Landscape Planning: Practical Techniques for the Home Gardener
by Judith Adam
Published by Firefly Books
224 pages, 2002
Buy it online
A Little Planning
Reviewed by Laura-Jean Kelly
If you are wishing to begin the process of evaluating your front and back yard and developing a landscape plan, you can start by reading Landscape Planning. However, if it's garden design help you want you won't find it here. Landscape Planning by Judith Adam provides the would-be green thumb a basic toolbox stuffed with ideas on how to work with a landscape. "It all begins with understanding the essential differences in scale and concept between gardening and landscaping." What the homeowner needs to bring to this effort is a love of plants and a desire to get moving. Landscaping is defined as "a practical method of dividing your outdoor space, relating one area to another in a way that makes sense and requires a broader look at the whole." Garden design is something else. Garden design is defined as "a process of imparting style and character to a landscape that reflect the interests ideas and temperament of the gardener."
"Planning has everything to do with prioritizing needs and little to do with satisfying wish-fulfillment." Do not look for whimsy and romance because they are not included in this book. There are, however, many strong examples of practical solutions to tricky problems, like clever ways to catch water and prevent puddling in a lawn. Adam makes you think hard about making work for yourself and cautions us to think twice before using materials such as wood and traditional paint.
The book is divided into six chapters. The first chapter takes us through some defining sequences and a basic understanding of principles of a site. She defines terms that can make homeowners crazy: like garden design and landscaping and gardening. For the lay person they may all sound the same but the author makes clear the distinctions and differentiations between the streams of help available. Beyond the clarity, she answers fundamental questions like "Why am I Doing This?" In the second chapter, Adam takes the reader on a step-by-step process of analysis; accounting for the "... assets and debits inherent in the site, balanced against a realistic projection of how you would like to use the space."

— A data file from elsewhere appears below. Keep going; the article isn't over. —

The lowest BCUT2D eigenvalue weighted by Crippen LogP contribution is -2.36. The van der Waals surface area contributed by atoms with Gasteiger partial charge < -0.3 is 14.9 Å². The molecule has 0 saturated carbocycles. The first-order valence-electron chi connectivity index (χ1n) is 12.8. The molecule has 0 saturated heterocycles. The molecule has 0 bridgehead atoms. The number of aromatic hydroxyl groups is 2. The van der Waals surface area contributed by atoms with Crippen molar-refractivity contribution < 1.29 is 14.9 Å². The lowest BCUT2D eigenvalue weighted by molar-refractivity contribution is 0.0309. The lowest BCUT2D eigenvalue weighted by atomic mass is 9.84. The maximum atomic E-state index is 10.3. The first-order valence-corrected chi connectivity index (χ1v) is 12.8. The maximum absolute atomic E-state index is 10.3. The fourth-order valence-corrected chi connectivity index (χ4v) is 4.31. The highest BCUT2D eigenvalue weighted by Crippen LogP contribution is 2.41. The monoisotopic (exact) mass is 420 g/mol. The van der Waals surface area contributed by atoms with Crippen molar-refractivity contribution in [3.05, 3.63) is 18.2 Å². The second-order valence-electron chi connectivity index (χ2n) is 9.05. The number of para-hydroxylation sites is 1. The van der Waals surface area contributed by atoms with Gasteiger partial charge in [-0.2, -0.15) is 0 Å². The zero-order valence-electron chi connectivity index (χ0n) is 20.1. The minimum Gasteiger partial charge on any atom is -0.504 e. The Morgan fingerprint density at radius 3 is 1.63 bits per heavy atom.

Chapter three provides us with the details of elements such as Raised Edges and Retaining walls, Driveways, Pathways, Pools and Ponds. There are many good and simple examples of how to deal with pesky landscape problems like puddling water in a lawn. Judith includes sketches and step-by-step procedures on how to build things like gravel paths and stepping-stone paths. The remaining three chapters are about plants. She gives us up to 10 choices of the best plants for different functions; quick growing temporary plants for shade, slow growing permanent plants for shade, best dwarf evergreen foundation plants, seasonally timed plants. Adam makes certain the reader does not get seasick from swimming through the often swelled seas of plant choices found in many current garden books and garden centers. There are enough plants selected for variety of color, texture and form to whet the appetite and solve problems. Included in the last chapter is a quick overview of pests and diseases to watch for and a guide to pruning and maintaining your newly installed landscape.
Landscape Planning is formulated to assist gardeners in the eastern part of North America in their tasks and this is reflected in materials and plants that are suggested in this book. With that said, Judith Adam approaches an often daunting task in a straightforward manner and provides the homeowner with a thorough primer on landscape management. If you are a beginner, this is one book that will cut through the maze of trends and styles to educate with practical advice. | June 2002
Laura-Jean Kelly is a landscape architect and horticulturist.